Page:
150

2 And so did I.

151

3 And so did I: and to say the truth, so did very many 152of vs, that we did we did for the best, and though wee willingly consented 153to his Banishment, yet it was against our will.

154

Com. Y'are goodly things, you Voyces.

Mene. You haue made good worke

155You and your cry. Shal's to the Capitoll?

156

Com. Oh I, what else?

Exeunt both.
157

Sicin. Go Masters get you home, be not dismaid,

158These are a Side, that would be glad to haue

159This true, which they so seeme to feare. Go home,

160And shew no signe of Feare.

Critical Apparatus161

1 Cit. The Gods bee good to vs: Come Masters let's home, I 162euer said we were i'th wrong, when we banish'd him.

163

2 Cit. So did we all. But come, let's home.

Exit Cit.
164

Bru. I do not like this Newes.

Sicin. Nor I.

165

Bru. Let's to the Capitoll: would halfe my wealth

166Would buy this for a lye.

Sicin. Pray let's go.

Exeunt Tribunes.

Notes Settings

Notes

Critical Apparatus
4.6.2 tame, the jaggard; tame^ i'th' theobald; ta'en, the conj. johnson. The punctuation in jaggard renders the passage ambiguous, but it is usually taken to mean something like, 'our remedy, banishing Coriolanus, does not threaten us', or 'his potential for retaliation is weak'.
Critical Apparatus
4.6.12–13 Haile Sir … both. 1 line jaggard
Critical Apparatus
4.6.14 not now parker (Hinman); not jaggard. A metrically anomalous nine-syllable line. holland suggests pronouncing 'Coriolanus' as five syllables instead of four. Hinman's conjecture better regularizes the meter, and can be explained as an accidental omission of one of two graphically similar words.
Critical Apparatus
4.6.14–16 Your … it. capell; prose jaggard
Critical Apparatus
4.6.17–18 All's … temporiz'd capell; prose jaggard
Critical Apparatus
4.6.25 Neighbours allot; Neighhours jaggard
Critical Apparatus
4.6.36–7 And … assistēce theobald; 1 line jaggard
Critical Apparatus
4.6.37 assistāce. chetwinde; ~^ jaggard. As the macron indicates, the compositor ran out of space on the measure, which he rectified in part by dropping the period.
Critical Apparatus
4.6.38 Lamentation allot; Lamention jaggard. Dropped letters ('at').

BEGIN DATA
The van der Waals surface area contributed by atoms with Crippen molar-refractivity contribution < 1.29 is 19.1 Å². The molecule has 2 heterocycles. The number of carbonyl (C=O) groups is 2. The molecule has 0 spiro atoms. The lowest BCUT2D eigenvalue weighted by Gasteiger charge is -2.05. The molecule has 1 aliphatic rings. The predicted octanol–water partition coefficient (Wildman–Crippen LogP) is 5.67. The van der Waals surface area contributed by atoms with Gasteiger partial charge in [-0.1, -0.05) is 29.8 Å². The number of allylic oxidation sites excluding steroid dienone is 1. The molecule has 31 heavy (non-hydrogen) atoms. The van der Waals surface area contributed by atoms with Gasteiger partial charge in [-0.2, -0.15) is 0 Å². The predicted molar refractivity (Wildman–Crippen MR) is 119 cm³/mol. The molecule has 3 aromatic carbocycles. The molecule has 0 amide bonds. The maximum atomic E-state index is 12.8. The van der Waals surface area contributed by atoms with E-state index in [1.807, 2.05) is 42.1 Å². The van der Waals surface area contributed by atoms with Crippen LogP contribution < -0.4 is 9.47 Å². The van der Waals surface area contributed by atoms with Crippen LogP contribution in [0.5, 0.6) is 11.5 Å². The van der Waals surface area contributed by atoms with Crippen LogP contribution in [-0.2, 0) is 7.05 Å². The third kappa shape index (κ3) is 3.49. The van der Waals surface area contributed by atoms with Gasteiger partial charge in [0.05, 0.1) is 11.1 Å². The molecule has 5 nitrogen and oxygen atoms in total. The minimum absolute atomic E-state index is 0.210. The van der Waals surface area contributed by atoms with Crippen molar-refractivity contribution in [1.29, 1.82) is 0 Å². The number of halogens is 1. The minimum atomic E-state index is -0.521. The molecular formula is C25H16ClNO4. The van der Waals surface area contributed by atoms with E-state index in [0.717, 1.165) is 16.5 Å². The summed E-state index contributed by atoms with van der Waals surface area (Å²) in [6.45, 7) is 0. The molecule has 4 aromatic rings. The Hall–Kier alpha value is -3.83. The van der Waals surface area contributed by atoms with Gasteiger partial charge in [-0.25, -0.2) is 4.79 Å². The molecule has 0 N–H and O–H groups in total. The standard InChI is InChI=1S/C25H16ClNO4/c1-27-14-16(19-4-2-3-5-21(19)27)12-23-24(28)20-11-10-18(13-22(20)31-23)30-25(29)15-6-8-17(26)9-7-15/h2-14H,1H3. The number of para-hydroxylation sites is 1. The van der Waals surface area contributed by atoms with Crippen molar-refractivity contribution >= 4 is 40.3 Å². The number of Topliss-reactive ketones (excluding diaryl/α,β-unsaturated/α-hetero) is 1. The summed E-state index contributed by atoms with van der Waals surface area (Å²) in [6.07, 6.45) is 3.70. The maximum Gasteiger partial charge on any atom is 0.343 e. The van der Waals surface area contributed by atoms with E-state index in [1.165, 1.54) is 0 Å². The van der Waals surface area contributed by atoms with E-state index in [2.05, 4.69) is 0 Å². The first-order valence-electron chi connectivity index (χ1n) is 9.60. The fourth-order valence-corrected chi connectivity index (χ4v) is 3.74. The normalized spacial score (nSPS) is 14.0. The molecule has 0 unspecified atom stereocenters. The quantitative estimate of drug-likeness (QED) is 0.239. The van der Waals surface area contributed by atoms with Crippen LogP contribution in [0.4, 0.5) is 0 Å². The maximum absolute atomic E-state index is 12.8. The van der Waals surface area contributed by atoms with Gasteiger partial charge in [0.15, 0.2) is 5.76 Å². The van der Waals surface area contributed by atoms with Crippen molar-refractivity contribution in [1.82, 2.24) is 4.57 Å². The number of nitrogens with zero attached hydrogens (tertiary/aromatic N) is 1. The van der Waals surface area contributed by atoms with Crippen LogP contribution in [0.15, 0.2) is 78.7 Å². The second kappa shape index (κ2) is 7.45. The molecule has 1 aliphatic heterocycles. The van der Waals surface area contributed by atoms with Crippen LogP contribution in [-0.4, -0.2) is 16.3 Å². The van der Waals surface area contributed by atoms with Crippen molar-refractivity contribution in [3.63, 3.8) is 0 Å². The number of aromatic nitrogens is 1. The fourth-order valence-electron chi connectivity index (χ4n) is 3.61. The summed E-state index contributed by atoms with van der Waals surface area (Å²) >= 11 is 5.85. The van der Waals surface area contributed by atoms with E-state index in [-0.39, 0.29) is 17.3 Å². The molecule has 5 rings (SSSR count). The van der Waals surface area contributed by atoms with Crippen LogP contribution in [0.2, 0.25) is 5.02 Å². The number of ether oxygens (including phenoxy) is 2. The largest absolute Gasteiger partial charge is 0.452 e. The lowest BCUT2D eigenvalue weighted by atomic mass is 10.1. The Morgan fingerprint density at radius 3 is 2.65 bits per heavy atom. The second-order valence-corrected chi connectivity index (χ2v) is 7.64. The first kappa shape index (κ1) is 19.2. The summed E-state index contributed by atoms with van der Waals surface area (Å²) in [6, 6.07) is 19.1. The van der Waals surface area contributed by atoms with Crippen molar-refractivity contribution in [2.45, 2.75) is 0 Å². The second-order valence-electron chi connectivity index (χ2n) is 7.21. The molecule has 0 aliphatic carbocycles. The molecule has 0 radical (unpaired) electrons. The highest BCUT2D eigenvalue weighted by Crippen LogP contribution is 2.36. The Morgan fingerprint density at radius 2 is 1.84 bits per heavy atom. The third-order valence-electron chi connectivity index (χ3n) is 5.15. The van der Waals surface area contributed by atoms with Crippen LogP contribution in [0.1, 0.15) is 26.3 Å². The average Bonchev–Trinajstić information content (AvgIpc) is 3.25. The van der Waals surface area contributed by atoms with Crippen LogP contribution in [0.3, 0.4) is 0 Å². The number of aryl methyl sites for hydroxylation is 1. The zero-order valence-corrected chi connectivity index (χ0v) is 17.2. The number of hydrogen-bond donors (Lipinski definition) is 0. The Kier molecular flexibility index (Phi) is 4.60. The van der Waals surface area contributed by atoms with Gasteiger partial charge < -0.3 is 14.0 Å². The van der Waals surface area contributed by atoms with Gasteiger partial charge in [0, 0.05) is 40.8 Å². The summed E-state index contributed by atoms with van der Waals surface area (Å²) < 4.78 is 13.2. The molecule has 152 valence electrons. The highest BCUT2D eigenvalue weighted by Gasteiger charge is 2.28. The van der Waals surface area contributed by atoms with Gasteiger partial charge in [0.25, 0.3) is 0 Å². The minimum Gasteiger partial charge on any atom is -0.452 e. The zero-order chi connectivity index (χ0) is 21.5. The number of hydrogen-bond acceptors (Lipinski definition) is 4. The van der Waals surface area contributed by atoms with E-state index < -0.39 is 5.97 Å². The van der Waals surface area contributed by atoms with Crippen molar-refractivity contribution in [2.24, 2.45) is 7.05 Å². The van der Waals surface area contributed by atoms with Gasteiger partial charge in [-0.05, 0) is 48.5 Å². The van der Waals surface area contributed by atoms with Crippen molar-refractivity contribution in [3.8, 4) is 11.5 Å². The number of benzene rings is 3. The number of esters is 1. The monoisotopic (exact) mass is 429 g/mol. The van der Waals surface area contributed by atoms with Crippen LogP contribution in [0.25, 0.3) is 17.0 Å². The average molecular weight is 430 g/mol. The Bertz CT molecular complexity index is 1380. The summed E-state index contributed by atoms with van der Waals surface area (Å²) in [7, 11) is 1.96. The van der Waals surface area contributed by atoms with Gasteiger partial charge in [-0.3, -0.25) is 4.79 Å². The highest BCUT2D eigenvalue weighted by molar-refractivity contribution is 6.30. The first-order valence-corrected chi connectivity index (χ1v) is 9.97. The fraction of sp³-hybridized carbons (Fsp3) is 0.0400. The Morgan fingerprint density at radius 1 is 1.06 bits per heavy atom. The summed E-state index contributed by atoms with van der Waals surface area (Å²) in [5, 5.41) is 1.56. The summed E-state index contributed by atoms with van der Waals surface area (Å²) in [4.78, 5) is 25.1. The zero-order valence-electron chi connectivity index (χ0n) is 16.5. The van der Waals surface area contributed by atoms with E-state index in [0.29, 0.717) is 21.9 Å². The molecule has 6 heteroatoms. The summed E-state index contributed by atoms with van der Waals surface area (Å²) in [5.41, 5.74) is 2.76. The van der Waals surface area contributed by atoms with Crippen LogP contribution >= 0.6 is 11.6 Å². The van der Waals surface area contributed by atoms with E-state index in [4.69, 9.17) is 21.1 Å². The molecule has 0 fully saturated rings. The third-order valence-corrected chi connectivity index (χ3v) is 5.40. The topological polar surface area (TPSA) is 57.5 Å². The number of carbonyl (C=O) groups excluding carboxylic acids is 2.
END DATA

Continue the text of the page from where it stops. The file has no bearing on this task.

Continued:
Critical Apparatus
4.6.39 found jaggard; find hanmer (conj. Malone, also proposing 'should have'). jaggard is grammatical: Abbot (415) points out that the conditional clause ('If … Consull') semantically renders 'should' as 'should have'.
Critical Apparatus
4.6.55 hath jaggard; have herringman
Critical Apparatus
4.6.60–1 Tell … be. pope; 1 line jaggard
Critical Apparatus
4.6.63 come rowe; comming jaggard; come in malone. 'Is come' is a fairly common Shakespearean phrase. The compositor (or a scribe) may have picked up '-ing' from the parallel word 'going' in the previous line.
Critical Apparatus
4.6.77 Contrariety jaggard; contrarieties hanmer; contraries capell. brockbank argues that, though a plural is expected, the word is more dramatic in the singular, and that Shakespeare may have picked up the singular form of the word from one of his possible sources, William Averell's A Meruailous Combat of Contrarieties (1588, STC 981): 'no shew of contrarietie' (D1r).
Critical Apparatus
4.6.100 Flyes jaggard; sheep conj. capell; pigs conj. leo. The conjecturing editors find the metaphor wanting, and believe the compositor repeated 'Flyes' from 'Butterflies' in the previous line. holland explains: 'the metaphor is of the butcher killing the flies that land on the meat'.
Critical Apparatus
4.6.101 you, that jaggard; that pope
Critical Apparatus
4.6.121–2 'Tis … brand pope; 1 line jaggard
Critical Apparatus
4.6.139–40 Your … comming, jaggard; at| pope
Critical Apparatus
4.6.145 one allot; oue jaggard
Critical Apparatus
4.6.161 1 Cit. jaggard (text); 1. Cit. jaggard (catchword)
Critical Apparatus
4.6.161 The catchword reads '1. Cit.' for '1 Cit.'